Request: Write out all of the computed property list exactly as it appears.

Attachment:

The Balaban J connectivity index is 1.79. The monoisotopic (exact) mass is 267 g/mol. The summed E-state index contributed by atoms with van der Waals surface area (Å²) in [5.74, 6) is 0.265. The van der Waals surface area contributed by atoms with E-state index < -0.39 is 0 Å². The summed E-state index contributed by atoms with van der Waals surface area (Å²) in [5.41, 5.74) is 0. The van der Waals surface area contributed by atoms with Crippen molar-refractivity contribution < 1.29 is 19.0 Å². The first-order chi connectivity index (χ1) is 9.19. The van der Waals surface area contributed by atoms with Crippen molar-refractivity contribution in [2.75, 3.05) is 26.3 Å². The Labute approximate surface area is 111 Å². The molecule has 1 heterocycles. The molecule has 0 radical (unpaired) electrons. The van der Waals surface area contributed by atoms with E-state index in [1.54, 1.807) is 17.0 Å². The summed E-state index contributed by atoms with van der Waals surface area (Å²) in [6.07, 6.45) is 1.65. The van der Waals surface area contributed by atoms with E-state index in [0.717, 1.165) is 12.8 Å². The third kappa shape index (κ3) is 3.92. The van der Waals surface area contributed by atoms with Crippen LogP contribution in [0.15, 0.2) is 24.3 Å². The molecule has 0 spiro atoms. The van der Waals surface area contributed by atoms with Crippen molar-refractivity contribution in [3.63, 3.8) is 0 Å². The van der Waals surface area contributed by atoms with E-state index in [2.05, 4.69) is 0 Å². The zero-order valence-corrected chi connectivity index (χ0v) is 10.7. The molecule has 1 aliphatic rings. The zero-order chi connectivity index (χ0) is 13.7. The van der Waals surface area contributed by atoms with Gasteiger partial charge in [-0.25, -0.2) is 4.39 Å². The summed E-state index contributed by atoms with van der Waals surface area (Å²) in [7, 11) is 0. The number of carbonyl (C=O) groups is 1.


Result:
The Balaban J connectivity index is 1.79. The monoisotopic (exact) mass is 267 g/mol. The summed E-state index contributed by atoms with van der Waals surface area (Å²) in [5.74, 6) is 0.265. The van der Waals surface area contributed by atoms with E-state index < -0.39 is 0 Å². The summed E-state index contributed by atoms with van der Waals surface area (Å²) in [5.41, 5.74) is 0. The van der Waals surface area contributed by atoms with Crippen molar-refractivity contribution < 1.29 is 19.0 Å². The first-order chi connectivity index (χ1) is 9.19. The van der Waals surface area contributed by atoms with Crippen molar-refractivity contribution in [2.75, 3.05) is 26.3 Å². The Labute approximate surface area is 111 Å². The molecule has 1 heterocycles. The molecule has 0 radical (unpaired) electrons. The van der Waals surface area contributed by atoms with E-state index in [1.54, 1.807) is 17.0 Å². The summed E-state index contributed by atoms with van der Waals surface area (Å²) in [6.07, 6.45) is 1.65. The van der Waals surface area contributed by atoms with E-state index in [0.717, 1.165) is 12.8 Å². The third kappa shape index (κ3) is 3.92. The van der Waals surface area contributed by atoms with Crippen LogP contribution in [0.15, 0.2) is 24.3 Å². The molecule has 0 spiro atoms. The van der Waals surface area contributed by atoms with Crippen molar-refractivity contribution in [3.63, 3.8) is 0 Å². The van der Waals surface area contributed by atoms with E-state index in [2.05, 4.69) is 0 Å². The zero-order valence-corrected chi connectivity index (χ0v) is 10.7. The molecule has 1 aliphatic rings. The zero-order chi connectivity index (χ0) is 13.7. The van der Waals surface area contributed by atoms with Gasteiger partial charge in [-0.25, -0.2) is 4.39 Å². The summed E-state index contributed by atoms with van der Waals surface area (Å²) in [7, 11) is 0. The number of carbonyl (C=O) groups is 1.